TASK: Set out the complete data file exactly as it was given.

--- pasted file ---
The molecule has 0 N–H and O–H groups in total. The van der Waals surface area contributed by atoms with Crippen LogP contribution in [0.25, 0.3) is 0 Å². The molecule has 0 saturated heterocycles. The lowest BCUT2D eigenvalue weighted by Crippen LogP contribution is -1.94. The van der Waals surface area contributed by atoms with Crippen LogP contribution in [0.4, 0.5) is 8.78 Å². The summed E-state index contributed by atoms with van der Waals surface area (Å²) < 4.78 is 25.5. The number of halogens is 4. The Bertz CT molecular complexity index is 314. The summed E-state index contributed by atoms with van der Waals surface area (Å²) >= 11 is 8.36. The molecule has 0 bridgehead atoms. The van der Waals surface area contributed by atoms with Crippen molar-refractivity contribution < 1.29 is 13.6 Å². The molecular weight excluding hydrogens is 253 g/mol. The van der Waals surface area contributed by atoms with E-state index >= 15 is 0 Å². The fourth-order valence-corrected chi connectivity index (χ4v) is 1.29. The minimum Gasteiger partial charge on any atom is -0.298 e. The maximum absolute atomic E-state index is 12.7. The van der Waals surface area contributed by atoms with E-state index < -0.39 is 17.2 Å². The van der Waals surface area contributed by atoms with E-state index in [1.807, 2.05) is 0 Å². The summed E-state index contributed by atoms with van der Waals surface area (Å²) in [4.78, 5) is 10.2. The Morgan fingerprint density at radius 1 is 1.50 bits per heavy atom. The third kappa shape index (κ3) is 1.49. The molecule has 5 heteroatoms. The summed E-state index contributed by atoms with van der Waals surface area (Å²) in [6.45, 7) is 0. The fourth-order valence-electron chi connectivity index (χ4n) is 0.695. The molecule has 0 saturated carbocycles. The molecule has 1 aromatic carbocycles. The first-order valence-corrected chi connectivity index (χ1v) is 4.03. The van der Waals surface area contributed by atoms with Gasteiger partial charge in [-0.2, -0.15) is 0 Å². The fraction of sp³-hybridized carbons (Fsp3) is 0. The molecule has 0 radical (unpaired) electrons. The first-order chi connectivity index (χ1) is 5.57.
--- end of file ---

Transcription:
The molecule has 0 N–H and O–H groups in total. The van der Waals surface area contributed by atoms with Crippen LogP contribution in [0.25, 0.3) is 0 Å². The molecule has 0 saturated heterocycles. The lowest BCUT2D eigenvalue weighted by Crippen LogP contribution is -1.94. The van der Waals surface area contributed by atoms with Crippen LogP contribution in [0.4, 0.5) is 8.78 Å². The summed E-state index contributed by atoms with van der Waals surface area (Å²) < 4.78 is 25.5. The number of halogens is 4. The Bertz CT molecular complexity index is 314. The summed E-state index contributed by atoms with van der Waals surface area (Å²) >= 11 is 8.36. The molecule has 0 bridgehead atoms. The van der Waals surface area contributed by atoms with Crippen molar-refractivity contribution < 1.29 is 13.6 Å². The molecular weight excluding hydrogens is 253 g/mol. The van der Waals surface area contributed by atoms with E-state index >= 15 is 0 Å². The fourth-order valence-corrected chi connectivity index (χ4v) is 1.29. The minimum Gasteiger partial charge on any atom is -0.298 e. The maximum absolute atomic E-state index is 12.7. The van der Waals surface area contributed by atoms with E-state index < -0.39 is 17.2 Å². The van der Waals surface area contributed by atoms with E-state index in [1.807, 2.05) is 0 Å². The summed E-state index contributed by atoms with van der Waals surface area (Å²) in [4.78, 5) is 10.2. The Morgan fingerprint density at radius 1 is 1.50 bits per heavy atom. The third kappa shape index (κ3) is 1.49. The molecule has 5 heteroatoms. The summed E-state index contributed by atoms with van der Waals surface area (Å²) in [6.45, 7) is 0. The fourth-order valence-electron chi connectivity index (χ4n) is 0.695. The molecule has 0 saturated carbocycles. The molecule has 1 aromatic carbocycles. The first-order valence-corrected chi connectivity index (χ1v) is 4.03. The van der Waals surface area contributed by atoms with Gasteiger partial charge in [-0.2, -0.15) is 0 Å². The fraction of sp³-hybridized carbons (Fsp3) is 0. The molecule has 0 radical (unpaired) electrons. The first-order chi connectivity index (χ1) is 5.57.